What in the world possessed the Criterion Collection to feature Brian De Palma’s Sisters (1973)? Offering the merest glimmer of De Palma’s later technical prowess, it’s a trainwreck of a camp thriller that I can only speculate Criterion thought made for an interesting historical curio.
It starts with a weird meet-cute in New York City: French-Canadian model Danielle Breton (Margot Kidder) pranks advertising man Philip Woode (Lisle Wilson) on a Candid Camera-style game show, and afterwards, they go out for a drink. Their one-night stand goes awry the next morning in Danielle’s apartment, when Philip is brutally murdered by her unhinged twin sister Dominique. From the next building, the crime is witnessed by crime reporter Grace Collier (Jennifer Salt), whose previous criticism of the NYPD delays the response long enough for Danielle and her creepy ex-husband Emil (William Finley) to cover up the crime. But Grace pursues the story, ultimately learning that Danielle and Dominique were conjoined twins who were surgically separated, and…well, why spoil the “surprise.”
Early in his career, De Palma developed a reputation as a technically accomplished knockoff artist. His penchant for mimicry is on full display here; Sisters is a shameless Hitchcock homage, replete with third-rate references to Psycho, Rear Window, and Suspicion, while also attempting similar story tricks (such as major point-of-view shifts). There’s even a Bernard Herrmann score struggling valiantly to class up the joint. But aside from some interesting split-screen sequences, there’s not much artistry here: the production values are grubby, the acting uneven, the plot turns telegraphed, the story elements incredibly hokey. Ultimately, the mystery is resolved in multiple infodumps—first, through convenient documentary footage, and later through the unnecessary confession of a villain. The affair ends on a comically silly rimshot.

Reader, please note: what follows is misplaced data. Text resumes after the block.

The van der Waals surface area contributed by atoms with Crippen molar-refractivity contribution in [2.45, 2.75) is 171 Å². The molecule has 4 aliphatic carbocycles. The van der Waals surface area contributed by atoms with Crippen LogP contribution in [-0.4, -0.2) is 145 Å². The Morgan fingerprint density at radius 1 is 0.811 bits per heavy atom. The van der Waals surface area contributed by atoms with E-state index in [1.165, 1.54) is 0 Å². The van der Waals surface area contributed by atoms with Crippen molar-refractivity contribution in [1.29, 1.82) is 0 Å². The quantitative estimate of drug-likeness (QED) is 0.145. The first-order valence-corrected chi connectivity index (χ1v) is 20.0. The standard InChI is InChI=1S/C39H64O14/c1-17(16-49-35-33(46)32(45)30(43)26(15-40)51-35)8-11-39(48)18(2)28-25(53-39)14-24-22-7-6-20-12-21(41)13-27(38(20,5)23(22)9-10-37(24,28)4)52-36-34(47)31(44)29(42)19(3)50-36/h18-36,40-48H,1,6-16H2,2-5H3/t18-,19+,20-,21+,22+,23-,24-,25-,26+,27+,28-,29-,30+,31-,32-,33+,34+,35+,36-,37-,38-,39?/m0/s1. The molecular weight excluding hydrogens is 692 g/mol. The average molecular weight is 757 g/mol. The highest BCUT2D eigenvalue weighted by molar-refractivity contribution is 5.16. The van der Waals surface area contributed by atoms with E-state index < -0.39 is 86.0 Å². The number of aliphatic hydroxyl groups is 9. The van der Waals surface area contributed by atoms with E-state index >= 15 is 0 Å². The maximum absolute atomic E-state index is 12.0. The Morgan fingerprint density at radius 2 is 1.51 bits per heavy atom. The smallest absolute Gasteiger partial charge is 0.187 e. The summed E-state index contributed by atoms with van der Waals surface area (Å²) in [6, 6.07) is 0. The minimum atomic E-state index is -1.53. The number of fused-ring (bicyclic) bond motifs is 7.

Is Sisters a knowing satire of itself? Viewed through that lens, it’s at least mildly entertaining, leaning into its campy characteristics and thriller clichés. Witness Kidder’s thick French accent, Dolph Sweet’s skeptical cop, Charles Durning’s mansplaining private detective, and Finley, whose villain resembles a cross between John Waters and Heinrich Himmler. (He might as well be twirling his moustache.) A late, trippy hypnosis sequence in a psychiatric hospital steers the proceedings into David Lynch territory, which is a welcome left turn, stirring even more what-the-fuck into the soup. But I’m not sure I’m ready to give the film credit for clever self-awareness. Even at its best, it’s a clunky diversion; otherwise it’s a tacky, derivative mess.